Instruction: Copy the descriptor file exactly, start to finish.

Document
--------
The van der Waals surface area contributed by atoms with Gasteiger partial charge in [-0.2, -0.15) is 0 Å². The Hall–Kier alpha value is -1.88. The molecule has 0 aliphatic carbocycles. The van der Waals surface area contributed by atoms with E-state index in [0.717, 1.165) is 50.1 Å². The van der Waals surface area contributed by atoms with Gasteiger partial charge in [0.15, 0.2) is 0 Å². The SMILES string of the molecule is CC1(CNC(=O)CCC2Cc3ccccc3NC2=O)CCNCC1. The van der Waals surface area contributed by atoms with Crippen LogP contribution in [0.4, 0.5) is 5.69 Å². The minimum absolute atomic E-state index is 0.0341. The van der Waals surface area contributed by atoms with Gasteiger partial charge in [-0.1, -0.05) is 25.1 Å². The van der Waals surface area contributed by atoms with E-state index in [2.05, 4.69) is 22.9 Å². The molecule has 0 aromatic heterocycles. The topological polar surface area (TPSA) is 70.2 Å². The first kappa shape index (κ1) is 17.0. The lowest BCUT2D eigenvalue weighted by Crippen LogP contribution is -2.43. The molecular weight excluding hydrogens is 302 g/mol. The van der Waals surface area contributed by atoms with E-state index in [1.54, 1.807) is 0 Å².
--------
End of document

The van der Waals surface area contributed by atoms with Gasteiger partial charge in [-0.2, -0.15) is 0 Å². The Hall–Kier alpha value is -1.88. The molecule has 0 aliphatic carbocycles. The van der Waals surface area contributed by atoms with E-state index in [0.717, 1.165) is 50.1 Å². The van der Waals surface area contributed by atoms with Gasteiger partial charge in [0.15, 0.2) is 0 Å². The SMILES string of the molecule is CC1(CNC(=O)CCC2Cc3ccccc3NC2=O)CCNCC1. The van der Waals surface area contributed by atoms with Crippen LogP contribution in [0.4, 0.5) is 5.69 Å². The minimum absolute atomic E-state index is 0.0341. The van der Waals surface area contributed by atoms with Gasteiger partial charge in [-0.1, -0.05) is 25.1 Å². The van der Waals surface area contributed by atoms with E-state index in [2.05, 4.69) is 22.9 Å². The molecule has 0 aromatic heterocycles. The topological polar surface area (TPSA) is 70.2 Å². The first kappa shape index (κ1) is 17.0. The lowest BCUT2D eigenvalue weighted by Crippen LogP contribution is -2.43. The molecular weight excluding hydrogens is 302 g/mol. The van der Waals surface area contributed by atoms with E-state index in [1.54, 1.807) is 0 Å².